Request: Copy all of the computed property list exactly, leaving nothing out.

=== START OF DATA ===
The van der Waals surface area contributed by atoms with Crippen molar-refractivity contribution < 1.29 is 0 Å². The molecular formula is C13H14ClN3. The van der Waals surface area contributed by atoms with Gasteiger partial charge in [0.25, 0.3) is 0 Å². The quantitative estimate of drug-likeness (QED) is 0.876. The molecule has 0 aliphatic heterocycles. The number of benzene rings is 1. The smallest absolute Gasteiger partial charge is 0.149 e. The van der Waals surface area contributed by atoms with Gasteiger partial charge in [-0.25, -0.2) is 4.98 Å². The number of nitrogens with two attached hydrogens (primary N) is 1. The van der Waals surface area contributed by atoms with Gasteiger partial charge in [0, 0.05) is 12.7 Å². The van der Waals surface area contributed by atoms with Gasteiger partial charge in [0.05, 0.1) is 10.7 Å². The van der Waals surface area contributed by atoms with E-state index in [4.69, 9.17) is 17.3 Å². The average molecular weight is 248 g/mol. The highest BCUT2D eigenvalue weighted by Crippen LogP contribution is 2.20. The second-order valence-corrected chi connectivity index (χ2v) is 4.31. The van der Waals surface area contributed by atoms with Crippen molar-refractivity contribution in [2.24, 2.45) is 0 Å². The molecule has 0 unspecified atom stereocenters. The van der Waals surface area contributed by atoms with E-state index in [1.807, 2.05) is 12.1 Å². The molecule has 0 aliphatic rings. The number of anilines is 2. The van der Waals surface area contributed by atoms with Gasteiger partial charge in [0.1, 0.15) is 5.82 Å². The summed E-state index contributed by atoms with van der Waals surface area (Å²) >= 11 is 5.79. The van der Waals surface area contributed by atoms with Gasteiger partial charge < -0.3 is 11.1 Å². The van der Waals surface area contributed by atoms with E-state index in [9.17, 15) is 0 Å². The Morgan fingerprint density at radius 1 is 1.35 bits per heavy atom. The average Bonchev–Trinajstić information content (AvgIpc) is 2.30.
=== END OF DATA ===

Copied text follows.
The van der Waals surface area contributed by atoms with Crippen molar-refractivity contribution < 1.29 is 0 Å². The molecular formula is C13H14ClN3. The van der Waals surface area contributed by atoms with Gasteiger partial charge in [0.25, 0.3) is 0 Å². The quantitative estimate of drug-likeness (QED) is 0.876. The molecule has 0 aliphatic heterocycles. The number of benzene rings is 1. The smallest absolute Gasteiger partial charge is 0.149 e. The van der Waals surface area contributed by atoms with Gasteiger partial charge in [-0.25, -0.2) is 4.98 Å². The number of nitrogens with two attached hydrogens (primary N) is 1. The van der Waals surface area contributed by atoms with Gasteiger partial charge in [0, 0.05) is 12.7 Å². The van der Waals surface area contributed by atoms with Gasteiger partial charge in [0.05, 0.1) is 10.7 Å². The van der Waals surface area contributed by atoms with E-state index in [4.69, 9.17) is 17.3 Å². The average molecular weight is 248 g/mol. The highest BCUT2D eigenvalue weighted by Crippen LogP contribution is 2.20. The second-order valence-corrected chi connectivity index (χ2v) is 4.31. The van der Waals surface area contributed by atoms with Crippen molar-refractivity contribution in [2.24, 2.45) is 0 Å². The molecule has 0 unspecified atom stereocenters. The van der Waals surface area contributed by atoms with E-state index in [1.807, 2.05) is 12.1 Å². The molecule has 0 aliphatic rings. The number of anilines is 2. The van der Waals surface area contributed by atoms with Gasteiger partial charge in [0.1, 0.15) is 5.82 Å². The summed E-state index contributed by atoms with van der Waals surface area (Å²) >= 11 is 5.79. The van der Waals surface area contributed by atoms with Gasteiger partial charge < -0.3 is 11.1 Å². The van der Waals surface area contributed by atoms with E-state index in [9.17, 15) is 0 Å². The Morgan fingerprint density at radius 1 is 1.35 bits per heavy atom. The average Bonchev–Trinajstić information content (AvgIpc) is 2.30.